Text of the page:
When 8 CFR  §341 was promulgated in 1985, it was stressed in the Federal Register notice that a citizenship claim case should always be decided on the merits.  This strongly suggested that the intent of the agency at that time was that such cases should not be denied as abandoned. Current section 341.5(d) explicitly states that there is a right to appeal.  Section 341.5(e) explicitly states that another application would be rejected and the applicant would be advised to file a motion instead.   

(a) Adjudication. USCIS may adjudicate the application only after the appropriate approving official has reviewed the report, findings, recommendation, and endorsement of the USCIS officer assigned to adjudicate the application.

(b) Approval. If the application is granted, USCIS will prepare a certificate of citizenship and, unless the claimant is unable by reason of mental incapacity or young age to understand the meaning of the oath, he or she must take and subscribe to the oath of renunciation and allegiance prescribed by 8 CFR 337 before USCIS within the United States. Except as provided in paragraph (c), delivery of the certificate in accordance with 8 CFR 103.2(b)(19) and 8 CFR 103.8 must be made in the United States to the claimant or the acting parent or guardian.

(c) Approval pursuant to section 322(d) of the Act. Persons eligible for naturalization pursuant to section 322(d) of the Act may subscribe to the oath of renunciation and allegiance and may be issued a certificate of citizenship outside of the United States, in accordance with 8 U.S.C. 1443a.

(d) Denial. If USCIS denies the application, the applicant will be furnished the reasons for denial and advised of the right to appeal in accordance with 8 CFR 103.3.

(e) Subsequent application. After an application for a certificate of citizenship has been denied and the time for appeal has expired, USCIS will reject a subsequent application submitted by the same individual and the applicant will be instructed to submit a motion to reopen or reconsider in accordance with 8 CFR 103.5. The motion must be accompanied by the rejected application and the fee specified in 8 CFR 106.2.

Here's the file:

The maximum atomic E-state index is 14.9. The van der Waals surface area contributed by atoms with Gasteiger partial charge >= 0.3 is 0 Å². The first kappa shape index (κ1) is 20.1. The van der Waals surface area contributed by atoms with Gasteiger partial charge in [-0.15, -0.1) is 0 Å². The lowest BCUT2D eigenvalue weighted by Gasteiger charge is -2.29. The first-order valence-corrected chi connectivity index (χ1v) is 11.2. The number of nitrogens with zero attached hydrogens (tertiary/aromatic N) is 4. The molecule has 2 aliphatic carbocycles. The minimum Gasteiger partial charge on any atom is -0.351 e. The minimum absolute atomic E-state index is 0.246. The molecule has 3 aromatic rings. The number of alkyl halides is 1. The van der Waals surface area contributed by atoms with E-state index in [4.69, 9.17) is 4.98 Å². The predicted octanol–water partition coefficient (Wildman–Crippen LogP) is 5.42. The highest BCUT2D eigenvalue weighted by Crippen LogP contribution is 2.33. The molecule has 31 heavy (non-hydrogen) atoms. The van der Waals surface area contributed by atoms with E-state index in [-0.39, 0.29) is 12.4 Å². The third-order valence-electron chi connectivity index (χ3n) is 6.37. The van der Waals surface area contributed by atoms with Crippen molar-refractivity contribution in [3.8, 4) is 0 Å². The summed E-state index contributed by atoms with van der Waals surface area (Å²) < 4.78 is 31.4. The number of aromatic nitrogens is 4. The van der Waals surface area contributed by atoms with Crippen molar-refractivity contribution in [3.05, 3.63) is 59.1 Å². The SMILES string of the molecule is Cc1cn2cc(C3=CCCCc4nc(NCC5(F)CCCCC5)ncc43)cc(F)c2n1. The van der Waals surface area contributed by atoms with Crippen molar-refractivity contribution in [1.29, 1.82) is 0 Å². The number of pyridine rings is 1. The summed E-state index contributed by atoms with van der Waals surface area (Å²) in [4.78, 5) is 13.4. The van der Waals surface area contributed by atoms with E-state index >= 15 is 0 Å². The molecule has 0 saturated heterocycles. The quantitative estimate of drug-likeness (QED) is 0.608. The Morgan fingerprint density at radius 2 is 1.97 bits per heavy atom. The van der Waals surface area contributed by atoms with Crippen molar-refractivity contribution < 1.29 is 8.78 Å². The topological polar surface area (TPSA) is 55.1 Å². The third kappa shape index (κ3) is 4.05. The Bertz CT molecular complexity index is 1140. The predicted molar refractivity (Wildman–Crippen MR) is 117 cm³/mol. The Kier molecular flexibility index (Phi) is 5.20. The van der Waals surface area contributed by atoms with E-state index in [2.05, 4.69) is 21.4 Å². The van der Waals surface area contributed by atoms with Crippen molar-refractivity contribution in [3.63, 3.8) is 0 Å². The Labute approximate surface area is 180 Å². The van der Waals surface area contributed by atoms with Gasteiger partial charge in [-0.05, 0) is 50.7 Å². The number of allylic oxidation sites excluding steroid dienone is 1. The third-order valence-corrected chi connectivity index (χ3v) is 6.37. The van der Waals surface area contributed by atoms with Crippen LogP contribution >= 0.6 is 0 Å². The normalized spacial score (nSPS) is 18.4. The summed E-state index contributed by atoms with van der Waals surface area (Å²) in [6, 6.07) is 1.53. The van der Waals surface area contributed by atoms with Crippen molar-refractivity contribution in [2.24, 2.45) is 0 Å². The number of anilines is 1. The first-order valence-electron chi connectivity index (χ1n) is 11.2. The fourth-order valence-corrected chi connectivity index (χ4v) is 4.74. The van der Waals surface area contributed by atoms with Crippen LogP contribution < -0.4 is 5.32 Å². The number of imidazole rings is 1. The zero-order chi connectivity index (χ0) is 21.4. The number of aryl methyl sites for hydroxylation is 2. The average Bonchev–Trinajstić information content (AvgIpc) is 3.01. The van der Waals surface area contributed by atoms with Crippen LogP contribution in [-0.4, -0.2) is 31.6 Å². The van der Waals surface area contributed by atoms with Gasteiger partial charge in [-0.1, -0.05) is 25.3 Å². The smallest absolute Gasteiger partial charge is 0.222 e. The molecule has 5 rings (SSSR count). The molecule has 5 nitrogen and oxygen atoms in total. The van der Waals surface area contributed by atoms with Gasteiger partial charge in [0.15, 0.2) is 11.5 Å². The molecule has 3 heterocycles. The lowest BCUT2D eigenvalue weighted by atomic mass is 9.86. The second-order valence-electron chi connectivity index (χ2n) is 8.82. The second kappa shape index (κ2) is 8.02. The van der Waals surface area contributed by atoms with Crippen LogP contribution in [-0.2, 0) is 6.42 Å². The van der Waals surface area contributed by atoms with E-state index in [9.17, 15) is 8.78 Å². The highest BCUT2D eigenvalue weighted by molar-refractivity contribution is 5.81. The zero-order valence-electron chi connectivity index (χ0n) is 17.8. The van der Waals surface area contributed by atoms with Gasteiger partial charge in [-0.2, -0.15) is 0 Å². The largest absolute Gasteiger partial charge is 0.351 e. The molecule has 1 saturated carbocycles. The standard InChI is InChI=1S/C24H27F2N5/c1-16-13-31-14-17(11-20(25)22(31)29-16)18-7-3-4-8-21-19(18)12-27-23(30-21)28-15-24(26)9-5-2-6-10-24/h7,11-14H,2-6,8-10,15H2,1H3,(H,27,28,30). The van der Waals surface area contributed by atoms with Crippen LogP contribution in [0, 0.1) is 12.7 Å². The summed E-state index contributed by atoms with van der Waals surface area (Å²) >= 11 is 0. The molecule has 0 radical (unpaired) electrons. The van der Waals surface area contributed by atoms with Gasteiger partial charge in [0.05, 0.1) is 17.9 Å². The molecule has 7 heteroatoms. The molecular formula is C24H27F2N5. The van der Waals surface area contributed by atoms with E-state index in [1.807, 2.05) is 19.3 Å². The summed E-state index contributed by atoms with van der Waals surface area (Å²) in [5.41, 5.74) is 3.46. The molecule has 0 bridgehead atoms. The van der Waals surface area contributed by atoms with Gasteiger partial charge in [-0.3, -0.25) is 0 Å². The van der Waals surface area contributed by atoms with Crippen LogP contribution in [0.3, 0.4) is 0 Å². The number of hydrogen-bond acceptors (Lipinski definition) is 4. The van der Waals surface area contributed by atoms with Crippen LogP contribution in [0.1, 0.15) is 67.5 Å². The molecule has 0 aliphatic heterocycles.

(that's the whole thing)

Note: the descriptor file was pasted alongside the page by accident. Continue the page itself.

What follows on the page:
[76 FR 53804, Aug. 29, 2011, as amended at 85 FR 46929, Aug. 3, 2020]

The paragraph above is awkwardly written.  It also wrongly assumes that an applicant would submit a second or successive N-600 applications and would thus be further instructed to file a motion instead. The paragraph above that one explicitly states that the applicant has the right to appeal according to §103.3. Quite unfortunately, the original intent expressed when the regulation was written in 1985 has been lost on USCIS and its officers. The Federal Register notice 50 FR 39649, Sept. 30, 1985, contains additional background information that is now lost on today’s USCIS and AAO officers. It was the intent in 1985, that N-600 should always be denied on the merits.

8 CFR §341.5 is controlling and prohibits a new application. A denied applicant is restricted to filing a Motion and it is not time or number barred until a Final Agency Decision is issued and directs the applicant to file a Petition for Declaratory Judgement of United States Nationality (Citizenship) in a U.S. District Court under INA § 360(a) [8 U.S.C. §1503(a)] and pursuant to 28 U.S.C. § 2201. The existence of concurrent Removal Proceedings would preclude U.S. District Court judicial review under this section and restrict review to a Petition for Review in a U.S. Circuit Court of Appeals of any Removal Order following a BIA Dismissal of a Removal Order under 8 USC § 1252(b) [INA § 242(b)]. The Circuit Courts routinely transfer many such case District Courts to further develop the record by taking testimony and new evidence.

The  preamble to the regulatory change to 8 CFR 341 found in 50 FR 39649, Sept. 30, 1985, reveals the agency’s intent in changing the regulation in the first place.

SUMMARY: This final rule clarifies and affirms the requirement that a decision be issued and the applicant be notified in all cases involving an application for a Certificate of Citizenship, and specifically includes cases which are closed administratively. Additionally, minor technical amendments, including removing sexist language, are made. EFFECTIVE DATE: September 30,1985.

Today, we make a distinction between administrative closing, denials due to a lack of prosecution, and denials due to abandonment. In 1985, they were all the same thing.  The current regulation split the following and made alterations. The regulation was changed in 1985 to read as follows.

8 CFR 341.6 Denial of application.  [50 FR 39649, Sept. 30, 1985]